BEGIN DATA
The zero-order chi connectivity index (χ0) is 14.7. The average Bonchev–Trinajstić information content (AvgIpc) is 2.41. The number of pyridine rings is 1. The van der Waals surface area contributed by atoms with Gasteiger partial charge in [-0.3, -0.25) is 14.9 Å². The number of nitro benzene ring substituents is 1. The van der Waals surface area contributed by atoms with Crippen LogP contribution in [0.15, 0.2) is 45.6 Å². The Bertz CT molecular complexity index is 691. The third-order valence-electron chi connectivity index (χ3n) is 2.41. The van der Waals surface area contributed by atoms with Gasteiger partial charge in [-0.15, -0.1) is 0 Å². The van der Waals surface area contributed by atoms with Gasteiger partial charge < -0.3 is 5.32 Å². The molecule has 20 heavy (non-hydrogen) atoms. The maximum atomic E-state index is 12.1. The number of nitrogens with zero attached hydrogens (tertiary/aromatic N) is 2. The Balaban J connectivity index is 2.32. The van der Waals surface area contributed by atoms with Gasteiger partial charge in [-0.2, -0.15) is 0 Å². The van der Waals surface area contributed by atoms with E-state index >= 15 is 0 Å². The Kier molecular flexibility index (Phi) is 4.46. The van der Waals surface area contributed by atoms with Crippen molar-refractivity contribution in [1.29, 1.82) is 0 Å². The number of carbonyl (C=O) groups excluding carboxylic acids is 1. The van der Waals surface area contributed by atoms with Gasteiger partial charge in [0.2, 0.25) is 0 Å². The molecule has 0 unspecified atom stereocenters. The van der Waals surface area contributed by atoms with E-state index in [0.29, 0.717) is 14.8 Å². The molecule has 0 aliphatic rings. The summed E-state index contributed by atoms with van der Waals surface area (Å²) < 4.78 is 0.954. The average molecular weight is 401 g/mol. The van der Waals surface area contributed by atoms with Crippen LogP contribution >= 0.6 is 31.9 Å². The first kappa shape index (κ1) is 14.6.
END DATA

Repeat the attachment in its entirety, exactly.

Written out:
The zero-order chi connectivity index (χ0) is 14.7. The average Bonchev–Trinajstić information content (AvgIpc) is 2.41. The number of pyridine rings is 1. The van der Waals surface area contributed by atoms with Gasteiger partial charge in [-0.3, -0.25) is 14.9 Å². The number of nitro benzene ring substituents is 1. The van der Waals surface area contributed by atoms with Crippen LogP contribution in [0.15, 0.2) is 45.6 Å². The Bertz CT molecular complexity index is 691. The third-order valence-electron chi connectivity index (χ3n) is 2.41. The van der Waals surface area contributed by atoms with Gasteiger partial charge in [-0.15, -0.1) is 0 Å². The van der Waals surface area contributed by atoms with Gasteiger partial charge < -0.3 is 5.32 Å². The molecule has 20 heavy (non-hydrogen) atoms. The maximum atomic E-state index is 12.1. The number of nitrogens with zero attached hydrogens (tertiary/aromatic N) is 2. The Balaban J connectivity index is 2.32. The van der Waals surface area contributed by atoms with Gasteiger partial charge in [-0.2, -0.15) is 0 Å². The van der Waals surface area contributed by atoms with E-state index >= 15 is 0 Å². The Kier molecular flexibility index (Phi) is 4.46. The van der Waals surface area contributed by atoms with Crippen molar-refractivity contribution in [1.29, 1.82) is 0 Å². The number of carbonyl (C=O) groups excluding carboxylic acids is 1. The van der Waals surface area contributed by atoms with Gasteiger partial charge in [0.2, 0.25) is 0 Å². The molecule has 0 unspecified atom stereocenters. The van der Waals surface area contributed by atoms with E-state index in [0.29, 0.717) is 14.8 Å². The molecule has 0 aliphatic rings. The summed E-state index contributed by atoms with van der Waals surface area (Å²) < 4.78 is 0.954. The average molecular weight is 401 g/mol. The van der Waals surface area contributed by atoms with Crippen LogP contribution >= 0.6 is 31.9 Å². The first kappa shape index (κ1) is 14.6.